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public safety, the prevention of crime and public health. Paragraph (h), down at the bottom, effectively says, "Anything that we have left out we can add in by order of the Secretary of State".

I realise that the Secretary of State would have to come to Parliament to gain approval for such an order, but he could make one on almost any basis. I should like an explanation of what possible basis there could be. The power is wider than it should be and I question the need for paragraph (h). Why do the Government think that it is necessary? I beg to move.

Lord Bach: My Lords, the amendment requires a short debate, similar to one that we had in Committee on the purposes for which surveillance can be used under Part II. It rehearses comments from the 18th report of the Committee on Delegated Powers and Deregulation. As we explained in Committee, the comments in the 18th report have to be read in conjunction with the Committee's 21st report, which says:

    "In its comments on the powers in Clauses 21(2)(h), 27(3)(g) and 5(3) the Committee invited the House to consider whether those Clauses should be amended to limit the apparently wide powers to correspond with the use that Ministers intended to make of them and added that, in any event, all the powers should be subject to affirmative procedure. The Government accept the latter recommendation but reject the first on the ground that the Human Rights Act 1998 effectively limits the powers. The Minister will be obliged to make a statement that an order is, in his view, compliant with that Act. The Committee sees affirmative procedure as giving appropriate Parliamentary control and does not wish to continue to press for amendments to the Clauses".

I repeat those final words:

    "and does not wish to continue to press for amendments to the Clauses".

The Government tabled amendments in Committee to institute the affirmative procedure for such orders. We were grateful that the Committee did not press for further amendment to the clauses. As we said in Committee, the powers in the Bill will be limited by the Human Rights Act 1998 as a matter of law, not simply as a practical limitation. The Secretary of State may make no order that is incompatible with the convention. It is our considered view that to state in the Bill that the convention rights must circumscribe any use of the orders would add nothing to the situation in law.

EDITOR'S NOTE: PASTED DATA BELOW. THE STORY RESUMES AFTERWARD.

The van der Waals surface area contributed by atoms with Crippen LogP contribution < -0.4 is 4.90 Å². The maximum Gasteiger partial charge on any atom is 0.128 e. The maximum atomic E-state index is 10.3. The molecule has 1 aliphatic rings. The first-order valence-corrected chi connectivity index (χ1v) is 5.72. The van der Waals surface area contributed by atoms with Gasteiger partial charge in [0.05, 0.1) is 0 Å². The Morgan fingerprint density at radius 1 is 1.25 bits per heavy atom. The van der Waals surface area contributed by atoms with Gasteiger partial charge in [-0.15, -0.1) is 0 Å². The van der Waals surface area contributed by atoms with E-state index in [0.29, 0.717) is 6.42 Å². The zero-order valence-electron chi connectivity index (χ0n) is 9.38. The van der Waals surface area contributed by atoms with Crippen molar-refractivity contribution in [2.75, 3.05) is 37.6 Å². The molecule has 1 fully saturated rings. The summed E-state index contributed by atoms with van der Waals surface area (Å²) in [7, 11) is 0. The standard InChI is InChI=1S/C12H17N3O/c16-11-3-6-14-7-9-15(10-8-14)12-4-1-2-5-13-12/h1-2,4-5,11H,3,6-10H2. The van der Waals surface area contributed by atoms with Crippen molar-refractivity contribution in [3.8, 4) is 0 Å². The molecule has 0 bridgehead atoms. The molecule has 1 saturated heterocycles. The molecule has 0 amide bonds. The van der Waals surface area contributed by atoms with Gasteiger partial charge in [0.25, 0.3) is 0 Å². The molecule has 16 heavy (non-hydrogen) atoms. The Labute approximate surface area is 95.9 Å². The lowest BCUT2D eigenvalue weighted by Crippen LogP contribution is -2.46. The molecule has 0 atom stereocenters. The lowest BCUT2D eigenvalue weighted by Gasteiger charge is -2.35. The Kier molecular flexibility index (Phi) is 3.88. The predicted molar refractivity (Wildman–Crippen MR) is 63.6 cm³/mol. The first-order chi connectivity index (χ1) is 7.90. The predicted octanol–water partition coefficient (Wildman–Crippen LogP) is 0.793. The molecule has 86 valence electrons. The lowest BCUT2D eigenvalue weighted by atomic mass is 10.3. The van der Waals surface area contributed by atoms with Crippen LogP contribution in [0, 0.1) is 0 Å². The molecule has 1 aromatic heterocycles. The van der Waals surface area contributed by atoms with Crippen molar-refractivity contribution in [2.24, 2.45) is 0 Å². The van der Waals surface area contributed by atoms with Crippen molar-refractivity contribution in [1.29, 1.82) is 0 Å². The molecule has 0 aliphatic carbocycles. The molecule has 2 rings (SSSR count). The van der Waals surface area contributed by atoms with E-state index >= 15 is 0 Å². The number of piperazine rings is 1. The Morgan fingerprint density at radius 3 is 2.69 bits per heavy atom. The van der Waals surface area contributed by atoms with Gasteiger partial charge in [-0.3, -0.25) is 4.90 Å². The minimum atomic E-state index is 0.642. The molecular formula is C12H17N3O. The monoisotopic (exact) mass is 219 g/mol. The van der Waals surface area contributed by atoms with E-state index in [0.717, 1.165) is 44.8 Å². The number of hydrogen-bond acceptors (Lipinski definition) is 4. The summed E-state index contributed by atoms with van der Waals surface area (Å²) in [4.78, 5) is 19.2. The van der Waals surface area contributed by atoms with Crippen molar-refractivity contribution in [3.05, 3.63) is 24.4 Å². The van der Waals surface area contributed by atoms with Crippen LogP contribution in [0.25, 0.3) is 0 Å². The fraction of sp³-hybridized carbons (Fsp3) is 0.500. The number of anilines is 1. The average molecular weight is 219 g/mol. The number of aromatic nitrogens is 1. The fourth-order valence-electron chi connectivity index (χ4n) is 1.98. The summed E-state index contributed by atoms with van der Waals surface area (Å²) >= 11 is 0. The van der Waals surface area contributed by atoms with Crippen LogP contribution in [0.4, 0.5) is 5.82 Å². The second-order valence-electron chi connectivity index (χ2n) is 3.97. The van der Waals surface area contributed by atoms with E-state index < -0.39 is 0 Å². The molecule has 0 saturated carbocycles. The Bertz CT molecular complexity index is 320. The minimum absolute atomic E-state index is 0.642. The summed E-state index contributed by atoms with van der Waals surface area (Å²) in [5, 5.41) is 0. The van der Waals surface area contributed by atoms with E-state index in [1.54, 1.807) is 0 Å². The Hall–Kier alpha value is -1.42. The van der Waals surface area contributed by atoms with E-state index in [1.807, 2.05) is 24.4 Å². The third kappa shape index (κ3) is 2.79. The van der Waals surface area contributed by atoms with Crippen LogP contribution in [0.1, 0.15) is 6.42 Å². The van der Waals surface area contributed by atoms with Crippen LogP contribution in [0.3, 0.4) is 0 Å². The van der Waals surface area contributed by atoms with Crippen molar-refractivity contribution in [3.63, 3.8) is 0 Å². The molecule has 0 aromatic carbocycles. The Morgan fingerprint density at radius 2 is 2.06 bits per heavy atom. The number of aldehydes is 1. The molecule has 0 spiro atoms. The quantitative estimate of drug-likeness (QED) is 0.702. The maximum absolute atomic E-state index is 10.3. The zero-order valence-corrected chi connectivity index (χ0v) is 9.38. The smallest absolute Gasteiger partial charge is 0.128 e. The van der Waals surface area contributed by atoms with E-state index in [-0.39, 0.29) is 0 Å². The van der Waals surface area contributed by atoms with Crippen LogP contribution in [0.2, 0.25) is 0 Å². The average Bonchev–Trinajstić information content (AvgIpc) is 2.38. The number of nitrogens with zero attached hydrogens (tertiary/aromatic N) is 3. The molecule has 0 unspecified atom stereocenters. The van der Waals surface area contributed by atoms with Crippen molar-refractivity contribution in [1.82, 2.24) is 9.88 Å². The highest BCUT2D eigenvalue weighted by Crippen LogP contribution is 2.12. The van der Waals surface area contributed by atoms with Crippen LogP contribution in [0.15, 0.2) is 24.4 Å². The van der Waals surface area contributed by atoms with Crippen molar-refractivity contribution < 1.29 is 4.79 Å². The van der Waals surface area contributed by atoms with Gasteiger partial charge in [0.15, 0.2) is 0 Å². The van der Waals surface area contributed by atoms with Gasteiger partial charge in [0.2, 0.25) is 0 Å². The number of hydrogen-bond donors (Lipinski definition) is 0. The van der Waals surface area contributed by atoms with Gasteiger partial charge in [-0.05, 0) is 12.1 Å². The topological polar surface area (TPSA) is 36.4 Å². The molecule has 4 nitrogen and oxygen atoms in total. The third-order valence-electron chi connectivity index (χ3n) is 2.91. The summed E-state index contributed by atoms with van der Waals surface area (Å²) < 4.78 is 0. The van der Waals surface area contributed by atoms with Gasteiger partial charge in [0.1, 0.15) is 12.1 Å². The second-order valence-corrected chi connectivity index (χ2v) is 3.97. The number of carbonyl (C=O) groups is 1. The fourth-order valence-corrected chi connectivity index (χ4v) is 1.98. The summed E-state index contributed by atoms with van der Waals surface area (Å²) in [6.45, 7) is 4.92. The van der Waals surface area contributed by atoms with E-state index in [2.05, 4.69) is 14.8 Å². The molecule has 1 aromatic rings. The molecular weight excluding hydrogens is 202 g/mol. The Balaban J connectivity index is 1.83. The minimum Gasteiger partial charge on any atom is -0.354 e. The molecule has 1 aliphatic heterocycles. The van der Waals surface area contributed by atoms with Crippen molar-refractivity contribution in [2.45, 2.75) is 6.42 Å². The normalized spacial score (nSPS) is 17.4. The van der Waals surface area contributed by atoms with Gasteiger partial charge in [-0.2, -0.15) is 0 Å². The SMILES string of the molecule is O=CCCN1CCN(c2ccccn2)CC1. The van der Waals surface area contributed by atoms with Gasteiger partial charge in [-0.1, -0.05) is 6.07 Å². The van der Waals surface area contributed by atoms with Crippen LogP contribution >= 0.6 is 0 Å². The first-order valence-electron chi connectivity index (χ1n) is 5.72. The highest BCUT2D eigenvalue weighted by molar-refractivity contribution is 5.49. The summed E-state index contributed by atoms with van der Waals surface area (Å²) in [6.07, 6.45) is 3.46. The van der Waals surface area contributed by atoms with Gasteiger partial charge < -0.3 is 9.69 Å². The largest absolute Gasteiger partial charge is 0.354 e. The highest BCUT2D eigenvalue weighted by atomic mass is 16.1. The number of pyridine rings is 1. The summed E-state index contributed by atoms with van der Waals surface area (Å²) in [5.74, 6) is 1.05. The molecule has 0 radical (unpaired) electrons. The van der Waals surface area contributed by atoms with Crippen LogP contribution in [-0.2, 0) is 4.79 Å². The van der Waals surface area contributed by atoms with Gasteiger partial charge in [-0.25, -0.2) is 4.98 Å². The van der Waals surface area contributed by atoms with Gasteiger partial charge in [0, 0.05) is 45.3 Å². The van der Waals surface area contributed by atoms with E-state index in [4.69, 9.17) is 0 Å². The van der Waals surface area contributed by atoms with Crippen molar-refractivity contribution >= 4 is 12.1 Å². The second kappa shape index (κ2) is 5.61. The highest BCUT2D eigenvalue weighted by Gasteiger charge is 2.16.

We can then go on to consider the legitimate purposes for which Article 8 of the European Convention on Human Rights permits interference with the rights protected by that article. There are only two which in some form we have not included in the Bill. Those are, first,

    "for the protection of morals",

and secondly,

    "for the rights and freedoms of others".

We could now, or at some future date, simply add those purposes to the list in Clause 21. But we should not want to do that. They are both too wide-ranging in their purposes. And in their raw form, they are both vague and unclear. Citizens affected by those powers should be entitled to expect more detail on the reasons for which their rights are being interfered with; for

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example, we might, in the future, want a power to be exercisable by a regulator for the purpose of protecting the rights of pensioners or consumers. If so, it would be better to say that rather than to use the catch-all phrase,

    "to protect the rights of others".

So any extension of the powers should be more specific, if possible.

Your Lordships will notice that that is the approach that we have adopted for some of the purposes already listed in the Bill. They do not follow exactly the wording of the convention rights. They are tailored to be as narrow as possible within the convention rights and to meet the requirements of the investigating agencies in the modern age.

We believe that it may be possible to add purposes in the future which are narrower than those left open to us; that is, "for the protection of morals" or "for the rights and freedoms of others". If we can conceive of narrower purposes in the future, we should be allowed to add them because they speak for a better approach than one that is too broad.

These are important issues and they are inextricably linked with the implementation of the Human Rights Act. As a matter of law, it will not be possible for any Secretary of State to make an order that is incompatible with the convention. That is what the Human Rights Act guarantees and that is one of the great benefits of the Human Rights Act which was passed at the instigation of this Government a few years ago. In the light of this situation, the danger perceived in this order-making power simply does not exist. I am grateful to the noble Viscount for raising this probing amendment but I now ask him to withdraw it.